6th Global Forum on Migration and Development

When, local time: 
Wednesday, 21 November 2012 - 8:15am to Thursday, 22 November 2012 - 6:30pm
Port Louis
Type of Event: 
Meeting by Member States or Institutions
estrellalajom@gfmd.org; MauritiusChair2012@gfmd.org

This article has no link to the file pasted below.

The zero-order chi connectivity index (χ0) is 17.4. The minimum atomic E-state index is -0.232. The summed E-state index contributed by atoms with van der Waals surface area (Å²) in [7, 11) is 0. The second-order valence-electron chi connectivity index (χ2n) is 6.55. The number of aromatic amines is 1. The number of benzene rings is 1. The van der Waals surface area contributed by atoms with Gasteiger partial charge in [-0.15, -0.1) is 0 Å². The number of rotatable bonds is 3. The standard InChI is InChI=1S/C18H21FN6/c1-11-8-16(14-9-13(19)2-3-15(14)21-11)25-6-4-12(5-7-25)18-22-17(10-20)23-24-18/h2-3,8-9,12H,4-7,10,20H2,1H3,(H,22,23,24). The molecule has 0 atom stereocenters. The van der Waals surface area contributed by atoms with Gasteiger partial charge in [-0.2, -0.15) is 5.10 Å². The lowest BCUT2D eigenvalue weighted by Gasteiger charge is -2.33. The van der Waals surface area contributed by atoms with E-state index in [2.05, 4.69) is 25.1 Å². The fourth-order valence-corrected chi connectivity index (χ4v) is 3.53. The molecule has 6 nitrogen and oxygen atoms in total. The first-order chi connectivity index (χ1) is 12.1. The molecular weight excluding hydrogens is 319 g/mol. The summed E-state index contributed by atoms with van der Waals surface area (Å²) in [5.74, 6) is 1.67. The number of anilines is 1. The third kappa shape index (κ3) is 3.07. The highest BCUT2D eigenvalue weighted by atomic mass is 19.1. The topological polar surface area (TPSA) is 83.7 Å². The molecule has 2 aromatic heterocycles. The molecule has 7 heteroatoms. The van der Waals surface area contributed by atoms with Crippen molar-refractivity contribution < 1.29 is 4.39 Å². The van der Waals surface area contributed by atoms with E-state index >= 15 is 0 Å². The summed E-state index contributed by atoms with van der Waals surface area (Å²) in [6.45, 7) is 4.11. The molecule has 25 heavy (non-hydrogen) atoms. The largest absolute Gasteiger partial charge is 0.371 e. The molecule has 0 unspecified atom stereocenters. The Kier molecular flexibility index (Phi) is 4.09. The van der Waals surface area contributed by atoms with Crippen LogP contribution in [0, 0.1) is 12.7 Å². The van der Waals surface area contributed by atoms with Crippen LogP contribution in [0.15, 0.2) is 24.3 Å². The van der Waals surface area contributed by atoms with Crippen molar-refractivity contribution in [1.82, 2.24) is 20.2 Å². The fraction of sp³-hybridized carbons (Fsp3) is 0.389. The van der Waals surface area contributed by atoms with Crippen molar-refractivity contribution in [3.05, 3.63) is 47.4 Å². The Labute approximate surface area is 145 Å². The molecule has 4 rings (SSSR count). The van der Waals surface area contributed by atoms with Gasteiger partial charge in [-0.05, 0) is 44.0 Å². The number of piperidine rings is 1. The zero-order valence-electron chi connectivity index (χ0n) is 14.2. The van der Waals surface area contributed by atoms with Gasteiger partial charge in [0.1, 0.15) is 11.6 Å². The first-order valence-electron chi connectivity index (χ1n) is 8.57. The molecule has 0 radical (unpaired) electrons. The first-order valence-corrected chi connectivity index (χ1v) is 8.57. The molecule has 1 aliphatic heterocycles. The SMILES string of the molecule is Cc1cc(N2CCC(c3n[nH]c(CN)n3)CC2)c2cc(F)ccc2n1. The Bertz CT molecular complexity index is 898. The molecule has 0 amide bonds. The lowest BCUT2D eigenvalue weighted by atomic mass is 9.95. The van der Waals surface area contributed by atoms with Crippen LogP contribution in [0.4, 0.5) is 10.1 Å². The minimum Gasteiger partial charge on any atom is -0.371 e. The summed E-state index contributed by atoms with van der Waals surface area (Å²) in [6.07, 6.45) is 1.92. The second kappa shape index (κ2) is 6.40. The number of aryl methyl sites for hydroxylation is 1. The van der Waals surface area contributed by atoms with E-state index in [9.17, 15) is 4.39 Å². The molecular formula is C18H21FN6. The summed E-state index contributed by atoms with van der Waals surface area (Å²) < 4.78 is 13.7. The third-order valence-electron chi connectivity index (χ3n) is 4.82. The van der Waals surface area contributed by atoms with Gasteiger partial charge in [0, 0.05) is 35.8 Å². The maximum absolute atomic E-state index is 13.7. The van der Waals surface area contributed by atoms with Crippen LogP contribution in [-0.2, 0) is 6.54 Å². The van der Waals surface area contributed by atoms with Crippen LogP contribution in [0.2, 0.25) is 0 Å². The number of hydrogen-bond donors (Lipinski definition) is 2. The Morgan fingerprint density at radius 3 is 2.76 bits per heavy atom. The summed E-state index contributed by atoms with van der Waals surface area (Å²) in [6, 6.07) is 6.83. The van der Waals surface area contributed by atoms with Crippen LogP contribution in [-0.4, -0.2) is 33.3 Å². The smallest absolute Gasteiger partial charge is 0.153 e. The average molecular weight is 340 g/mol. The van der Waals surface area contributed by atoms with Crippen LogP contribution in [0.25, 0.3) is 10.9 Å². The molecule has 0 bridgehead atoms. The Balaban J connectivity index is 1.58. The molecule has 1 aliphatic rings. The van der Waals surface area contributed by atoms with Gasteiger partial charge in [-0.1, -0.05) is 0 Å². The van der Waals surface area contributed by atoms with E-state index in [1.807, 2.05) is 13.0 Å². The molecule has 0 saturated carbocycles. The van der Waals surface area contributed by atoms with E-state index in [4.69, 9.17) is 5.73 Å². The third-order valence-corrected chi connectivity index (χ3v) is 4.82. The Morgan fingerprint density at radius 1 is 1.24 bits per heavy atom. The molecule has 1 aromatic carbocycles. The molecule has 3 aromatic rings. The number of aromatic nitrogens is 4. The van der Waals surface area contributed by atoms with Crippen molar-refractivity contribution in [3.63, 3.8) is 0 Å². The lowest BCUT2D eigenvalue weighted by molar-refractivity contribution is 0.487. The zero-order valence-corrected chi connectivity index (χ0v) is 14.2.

Under the theme of “Enhancing the human development of migrants and their contribution to the development of communities and states”, the 6thGlobal Forum on Migration and Development (GFMD) will be opened by HE UN Secretary General Ban Ki Moon. <br /><br /><br/>The 2012 GFMD summit in Mauritius will be attended by policy makers, politicians and experts in migration and development. As the GFMD is a state-led process, more than 160 government representatives, as well as representatives from relevant UN agencies are expected. <br /><br />Each event will be led by two or more co-chairs ideally representing developed and developing countries. <br /><br />There will be three roundtable sessions evolving around three topics, each of which includes sub-topics: <br /><br />1) Circulating Labour for Inclusive Development <br />a. Beyond-the-border Skills and Jobs for Human Development <br />b. Supporting Migrants and Diaspora as Agents of Socioeconomic Change <br /><br />2) Factoring Migration into Development Planning <br />a. Supporting National Development through Migration (Mainstreaming Processes, Extended Migration Profiles and Poverty Reduction Strategies)<br />b. Addressing South-South Migration and Development Policies<br /><br />3) Managing Migration and Perceptions of Migration for development results<br />a. Improving Public Perceptions of Migrants and Migration <br />b. Migrant Protection and Migration Management<br />c. Protecting Migrant Domestic Workers-Enhancing their Development Potential <br /><br />Moreover, various entities (e.g. EU, AU, ACP) will present their statements on current issues related to migration and development. <br /><br />Another topic will be the internal GFMD Assessment on structures and processes of the GFMD. <br />Founded in 2007, the Global Forum on Migration and Development (GFMD) is a initiative of the United Nations Member States to address the interconnections between migration and development in a practical and action-oriented way. <br /><br />This informal, non-binding, voluntary and government-led process marks the culmination of more than a decade of international dialogue on the growing importance of the linkages between migration and development. <br /><br />In an intergovernmental framework, the progressive acknowledgement of the limits of a strictly national approach to migration questions is reflected. Moreover, recognizing the societal implications of migration at national, regional and international level, the process was quickly able to involve civil society representatives. <br /><br />The objectives of the GFMD are:<br /><br />- To provide a venue for policy-makers and high-level policy practitioners in order to informally discuss relevant policies, practical challenges and opportunities of the migration-development nexus, and engage with other stakeholders, including non-governmental organizations, experts and migrant organizations so that practical and action-oriented outcomes at national, bilateral and international level can be fostered. <br /><br />- To exchange good practices and experiences, which can be duplicated or adapted to other circumstances, in order to maximize the development benefits of migration and migration flows.<br /><br />- To identify information, policy and institutional gaps, which need to be filled to foster synergies and greater policy coherence at national, regional and international levels between the migration and development policy areas.<br /><br />- To establish partnerships and cooperation on migration and development in between governments, as well as between governments and other stakeholders, such as international organizations, diasporas, migrants and university researchers.<br /><br />- Have an impact on the calendar of international priorities and put migration and development higher on the international political agenda.